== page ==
Little Common chairman Daniel Eldridge says the football club’s main aim is to one day return to its own ground.
The Commoners completed a 2017/18 Macron Store Southern Combination Football League Division One and Division One Challenge Cup double despite playing their home games at Eastbourne United AFC.
They will continue to play at The Oval in the Premier Division next season as their own ground at Little Common Recreation Ground doesn’t meet the FA grading criteria for either division.
Eldridge said: “Obviously what we really want is to come back to Little Common Rec because that’s our home, we’ve spent money and improved the ground in terms of floodlights and stands etc.”
The major stumbling block in Common’s quest to return to their own home surrounds ground enclosure. In previous years Common put up a temporary enclosure (consisting of green sheeting around the pitch) on matchdays, but FA regulations require the enclosure to be permanent.
The landowner, Rother District Council, won’t allow a permanent enclosure as it considers the recreation ground to be public open space.
Common have looked into the possibility of finding a new home in the town, with the old Northeye Prison site one place they’ve considered.
“Our main aim is to get back to Little Common - that’s the solution that’s going to cost us the least amount of money,” Eldridge continued.
“If we can’t do that, we’ve spoken to different people about relocation, but that’s tricky as to where because there’s not a great deal of land available in Bexhill at the moment.
“We’ve spoken about Northeye because there’s a playing field there that’s not in use. That’s owned by United Arab Emirates and we’re hoping the council will help us pursue that one.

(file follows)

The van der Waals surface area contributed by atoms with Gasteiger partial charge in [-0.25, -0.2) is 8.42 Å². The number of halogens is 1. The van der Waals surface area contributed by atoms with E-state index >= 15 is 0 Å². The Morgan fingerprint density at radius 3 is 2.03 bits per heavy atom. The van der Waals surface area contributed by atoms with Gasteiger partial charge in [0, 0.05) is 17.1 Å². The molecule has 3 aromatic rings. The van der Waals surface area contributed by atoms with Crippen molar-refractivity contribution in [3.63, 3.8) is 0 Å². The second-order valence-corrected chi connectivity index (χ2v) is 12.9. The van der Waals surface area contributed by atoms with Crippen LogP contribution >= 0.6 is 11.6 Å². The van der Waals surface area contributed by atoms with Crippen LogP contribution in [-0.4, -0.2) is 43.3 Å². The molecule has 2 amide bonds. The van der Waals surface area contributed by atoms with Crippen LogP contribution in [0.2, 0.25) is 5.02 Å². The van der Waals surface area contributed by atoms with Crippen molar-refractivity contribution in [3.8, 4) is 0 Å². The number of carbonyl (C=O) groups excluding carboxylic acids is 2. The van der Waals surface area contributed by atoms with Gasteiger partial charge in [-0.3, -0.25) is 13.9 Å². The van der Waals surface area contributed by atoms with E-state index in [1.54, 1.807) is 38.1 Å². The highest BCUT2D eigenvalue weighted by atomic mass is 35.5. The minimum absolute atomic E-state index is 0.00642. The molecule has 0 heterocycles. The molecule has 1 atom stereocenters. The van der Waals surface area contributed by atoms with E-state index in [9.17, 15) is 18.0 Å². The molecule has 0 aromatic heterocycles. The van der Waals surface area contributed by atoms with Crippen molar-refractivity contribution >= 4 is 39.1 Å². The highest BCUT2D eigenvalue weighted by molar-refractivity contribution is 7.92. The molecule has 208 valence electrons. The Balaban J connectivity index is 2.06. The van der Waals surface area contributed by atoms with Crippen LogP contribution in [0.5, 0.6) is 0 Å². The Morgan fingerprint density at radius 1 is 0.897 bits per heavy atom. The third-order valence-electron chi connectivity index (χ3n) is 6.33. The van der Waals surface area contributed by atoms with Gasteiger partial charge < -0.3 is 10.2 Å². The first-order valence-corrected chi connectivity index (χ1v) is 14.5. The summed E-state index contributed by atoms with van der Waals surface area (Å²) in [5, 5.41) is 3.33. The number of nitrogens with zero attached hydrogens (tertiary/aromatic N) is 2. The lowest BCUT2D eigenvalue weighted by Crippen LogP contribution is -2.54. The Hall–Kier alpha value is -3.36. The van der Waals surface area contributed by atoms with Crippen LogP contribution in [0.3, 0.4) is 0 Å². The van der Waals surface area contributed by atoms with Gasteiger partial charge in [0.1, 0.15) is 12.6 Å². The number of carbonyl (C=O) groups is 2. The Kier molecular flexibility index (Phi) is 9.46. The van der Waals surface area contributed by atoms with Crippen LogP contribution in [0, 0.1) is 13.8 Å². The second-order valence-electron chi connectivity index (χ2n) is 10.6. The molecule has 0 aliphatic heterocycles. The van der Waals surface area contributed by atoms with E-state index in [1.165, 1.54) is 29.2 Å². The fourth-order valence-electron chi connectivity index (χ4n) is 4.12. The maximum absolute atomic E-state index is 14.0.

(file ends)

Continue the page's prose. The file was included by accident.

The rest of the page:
“We would be happy to explore a bit further if that opportunity came up, but it’s not something that’s going to happen overnight.
“At the moment we need someone to step in and help us. Lots of people say ‘we really sympathise with the position you’re in’, but that doesn’t really help us.”
The groundshare arrangement with Eastbourne United is also costing Common financially. Although the matchday ground usage is cheaper at The Oval, income through the clubhouse bar at the Rec is significantly down.
“We did initially sign a three-year agreement with them and we always thought it would probably be at least two years at Eastbourne,” Eldridge went on. “They’ve been really good to us, they’ve really looked after us and been very helpful.
“But playing in Eastbourne is not the same as playing in Little Common or somewhere near Little Common. Although a lot of our supporters have still come over to Eastbourne, there probably would’ve been a few more people watching us in Little Common.
“We just really want to provide something for the youth players to aspire to. When they’re growing up and seeing how well the first team are doing, that’s something we want them to be part of. But we do need the people of the town to help us.”
Common’s second team and under-21s still play their home matches at Little Common Rec, and Eldridge says the club still uses the pavilion - which it runs with fellow ground user Little Common Ramblers Cricket Club on behalf of the council - as much as it can.
A Rother District Council spokesman said: “We do sympathise with the club’s plight and understand their desire to return to Little Common.
“The club is in some senses a victim of its own success in that its rise up through the football pyramid means it has had to comply with more stringent FA regulations.
“However, the recreation ground is public open space and we have a duty to allow public access at all times, as is the case with other public recreation grounds in the district, therefore unfortunately we can’t sanction enclosing and gating off the pitch.
“We have been in communication with the club on this issue and will do whatever we can to support them in their search for a new ground which would allow them to build on their recent success on the pitch.”
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